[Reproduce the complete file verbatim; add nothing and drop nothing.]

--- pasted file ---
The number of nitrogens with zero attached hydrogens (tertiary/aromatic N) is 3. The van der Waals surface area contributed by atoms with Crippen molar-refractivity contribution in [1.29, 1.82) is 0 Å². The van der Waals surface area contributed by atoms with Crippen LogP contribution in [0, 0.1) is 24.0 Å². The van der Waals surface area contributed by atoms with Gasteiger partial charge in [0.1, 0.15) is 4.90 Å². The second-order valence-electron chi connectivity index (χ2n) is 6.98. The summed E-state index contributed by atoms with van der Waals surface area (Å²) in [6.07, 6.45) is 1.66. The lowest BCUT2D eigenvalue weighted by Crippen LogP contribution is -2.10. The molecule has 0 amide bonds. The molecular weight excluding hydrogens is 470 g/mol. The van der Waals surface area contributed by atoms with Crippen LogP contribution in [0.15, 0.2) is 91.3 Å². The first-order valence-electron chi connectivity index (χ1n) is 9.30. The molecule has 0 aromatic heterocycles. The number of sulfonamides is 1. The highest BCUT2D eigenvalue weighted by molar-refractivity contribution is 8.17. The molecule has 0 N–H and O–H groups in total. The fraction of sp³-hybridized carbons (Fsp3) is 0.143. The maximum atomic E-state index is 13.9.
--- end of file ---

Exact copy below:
The number of nitrogens with zero attached hydrogens (tertiary/aromatic N) is 3. The van der Waals surface area contributed by atoms with Crippen molar-refractivity contribution in [1.29, 1.82) is 0 Å². The van der Waals surface area contributed by atoms with Crippen LogP contribution in [0, 0.1) is 24.0 Å². The van der Waals surface area contributed by atoms with Gasteiger partial charge in [0.1, 0.15) is 4.90 Å². The second-order valence-electron chi connectivity index (χ2n) is 6.98. The summed E-state index contributed by atoms with van der Waals surface area (Å²) in [6.07, 6.45) is 1.66. The lowest BCUT2D eigenvalue weighted by Crippen LogP contribution is -2.10. The molecule has 0 amide bonds. The molecular weight excluding hydrogens is 470 g/mol. The van der Waals surface area contributed by atoms with Crippen LogP contribution in [0.15, 0.2) is 91.3 Å². The first-order valence-electron chi connectivity index (χ1n) is 9.30. The molecule has 0 aromatic heterocycles. The number of sulfonamides is 1. The highest BCUT2D eigenvalue weighted by molar-refractivity contribution is 8.17. The molecule has 0 N–H and O–H groups in total. The fraction of sp³-hybridized carbons (Fsp3) is 0.143. The maximum atomic E-state index is 13.9.